With a standout performance against No. 7 Miami, could Clemson’s Travis Etienne become just the fourth running back since 2010 to go in the top five of the NFL draft?
Early round draft picks were on full display this weekend as there were some great matchups in the ACC and SEC on Saturday. The Alabama Crimson Tide offense racked up points and yards at will against the Mississippi Rebels. The Tide’s three-headed hydra of Najee Harris, Devonta Smith and Jaylen Waddle came up huge. Harris ran for 209 yards and five touchdowns while Smith and Waddle combined for 19 receptions and 284 yards as the Crimson Tide had 723 total yards and 63 points.
Although Kellen Mond is not seen as an early-round pick, he played like it out dueling Kyle Trask in Texas A&M’s 41-38 victory against the Florida Gators. Mond completed 71.4 percent of his passes for 338 yards and three touchdowns. Despite Trask’s favorite target hampered with an injury, the Texas native still threw for 312 yards and four touchdowns.
The matchup of the day was Clemson vs. Miami. The matchup’s importance was not about whether or not Miami could win, but whether or not Miami could hang with the Tigers. The ACC is desperate for a program to compete with the Tigers. It was obvious early that the team is not Hurricanes. Trevor Lawrence continues to live up to all the expectations heaped upon his rather large head. The defense — the lost position group this season — came to play against the Hurricanes.
Here is a closer look at some NFL Draft prospects from that game and others who helped and hurt their stock this past week.
NFL Draft stock watch
Stock up: Travis Etienne (1st Round) RB
Senior running back Travis Etienne’s last two games have shown why he’s a lock for the first round. Against Virginia, Etienne had over 100 yards receiving. Against Miami, scouts got a glimpse of what a game looks like when Etienne gets more than 12 carries. There are exceptions to every rule. In today’s NFL, the rule is you do not draft running backs high. Etienne is the exception to that rule.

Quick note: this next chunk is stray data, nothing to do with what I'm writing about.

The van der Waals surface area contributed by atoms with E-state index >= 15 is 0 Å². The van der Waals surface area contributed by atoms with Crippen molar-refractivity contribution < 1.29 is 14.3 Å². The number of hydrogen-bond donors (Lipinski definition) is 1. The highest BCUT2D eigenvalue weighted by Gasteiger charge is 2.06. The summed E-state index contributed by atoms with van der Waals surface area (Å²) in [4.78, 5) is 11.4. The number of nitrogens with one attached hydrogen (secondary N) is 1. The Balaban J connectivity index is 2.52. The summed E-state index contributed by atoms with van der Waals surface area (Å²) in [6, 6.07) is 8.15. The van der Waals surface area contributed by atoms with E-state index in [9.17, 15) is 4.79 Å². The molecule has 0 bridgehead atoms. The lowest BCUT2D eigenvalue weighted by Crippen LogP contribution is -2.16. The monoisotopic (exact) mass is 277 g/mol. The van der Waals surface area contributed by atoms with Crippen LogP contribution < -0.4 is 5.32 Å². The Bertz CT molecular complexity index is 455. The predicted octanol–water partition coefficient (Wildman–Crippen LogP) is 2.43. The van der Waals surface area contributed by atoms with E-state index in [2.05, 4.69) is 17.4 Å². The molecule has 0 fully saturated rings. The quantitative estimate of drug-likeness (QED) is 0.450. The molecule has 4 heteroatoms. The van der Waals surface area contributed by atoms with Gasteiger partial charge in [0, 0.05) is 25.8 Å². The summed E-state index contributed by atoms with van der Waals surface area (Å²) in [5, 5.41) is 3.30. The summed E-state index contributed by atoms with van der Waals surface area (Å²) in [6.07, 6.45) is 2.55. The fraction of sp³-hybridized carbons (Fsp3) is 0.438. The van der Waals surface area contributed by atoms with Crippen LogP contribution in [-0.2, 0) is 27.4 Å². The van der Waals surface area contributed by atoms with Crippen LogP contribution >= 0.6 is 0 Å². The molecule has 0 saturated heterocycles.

If someone drafts the junior running back in the top-five, Etienne would join Leonard Fournette, Saquon Barkley, Ezekiel Elliott as the only running backs drafted in the top five since 2010. Etienne is the total package as a runner. No place on the field is safe from Etienne’s speed; he defines a home run hitter. If there is a hole in Etienne’s game, it is pass blocking. Etienne is willing but needs to improve in that area.
Stock up: Jackson Carman (1st Round) OL
Jackson Carman is the first offensive lineman to make the stock watch list this season. Carman is a rarity at Clemson. The Tigers do not recruit many elite offensive linemen. Head coach Dabo Swinney usually relies on their phenomenal player development and take marginal linemen to develop them. Carman is the best offensive line recruit in the Swinney era at Clemson.
Carman shut down both Miami defensive ends Quincy Roche and Jaelan Phillips, with little to no help all game. Carman is a massive young man at 345 pounds. The Fairfield, Ohio native plays with aggressive; nasty streak scouts love in linemen. Carman also locked down Wake Forest defensive end Carlos Basham earlier this year. Carman’s feet could be a bit better, but he is the most polished offensive tackle in this draft or the past several drafts.
Stock up: Joseph Ossai (1st Round) OLB/DE